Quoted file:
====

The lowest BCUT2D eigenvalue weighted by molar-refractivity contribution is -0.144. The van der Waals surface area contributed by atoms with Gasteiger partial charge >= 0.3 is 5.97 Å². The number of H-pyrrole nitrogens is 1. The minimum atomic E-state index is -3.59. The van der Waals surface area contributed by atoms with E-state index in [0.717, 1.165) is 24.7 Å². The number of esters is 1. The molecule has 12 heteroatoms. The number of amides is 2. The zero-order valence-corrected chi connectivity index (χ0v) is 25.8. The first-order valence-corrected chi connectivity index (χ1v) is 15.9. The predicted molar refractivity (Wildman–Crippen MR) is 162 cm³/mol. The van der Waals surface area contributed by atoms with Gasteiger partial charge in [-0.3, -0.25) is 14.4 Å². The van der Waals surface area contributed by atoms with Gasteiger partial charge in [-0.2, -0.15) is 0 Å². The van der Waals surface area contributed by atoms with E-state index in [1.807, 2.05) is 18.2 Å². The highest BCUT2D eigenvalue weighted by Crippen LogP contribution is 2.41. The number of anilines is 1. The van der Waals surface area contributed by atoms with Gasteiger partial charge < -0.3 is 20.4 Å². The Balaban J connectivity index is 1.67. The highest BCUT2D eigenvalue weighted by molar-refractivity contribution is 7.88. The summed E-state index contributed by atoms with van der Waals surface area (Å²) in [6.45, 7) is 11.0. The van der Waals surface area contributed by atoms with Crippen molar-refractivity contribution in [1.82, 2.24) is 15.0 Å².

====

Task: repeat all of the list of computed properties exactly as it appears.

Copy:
The lowest BCUT2D eigenvalue weighted by molar-refractivity contribution is -0.144. The van der Waals surface area contributed by atoms with Gasteiger partial charge >= 0.3 is 5.97 Å². The number of H-pyrrole nitrogens is 1. The minimum atomic E-state index is -3.59. The van der Waals surface area contributed by atoms with E-state index in [0.717, 1.165) is 24.7 Å². The number of esters is 1. The molecule has 12 heteroatoms. The number of amides is 2. The zero-order valence-corrected chi connectivity index (χ0v) is 25.8. The first-order valence-corrected chi connectivity index (χ1v) is 15.9. The predicted molar refractivity (Wildman–Crippen MR) is 162 cm³/mol. The van der Waals surface area contributed by atoms with Gasteiger partial charge in [-0.3, -0.25) is 14.4 Å². The van der Waals surface area contributed by atoms with Gasteiger partial charge in [-0.2, -0.15) is 0 Å². The van der Waals surface area contributed by atoms with E-state index in [1.807, 2.05) is 18.2 Å². The highest BCUT2D eigenvalue weighted by Crippen LogP contribution is 2.41. The number of anilines is 1. The van der Waals surface area contributed by atoms with Gasteiger partial charge < -0.3 is 20.4 Å². The Balaban J connectivity index is 1.67. The highest BCUT2D eigenvalue weighted by molar-refractivity contribution is 7.88. The summed E-state index contributed by atoms with van der Waals surface area (Å²) in [6.45, 7) is 11.0. The van der Waals surface area contributed by atoms with Crippen molar-refractivity contribution in [1.82, 2.24) is 15.0 Å².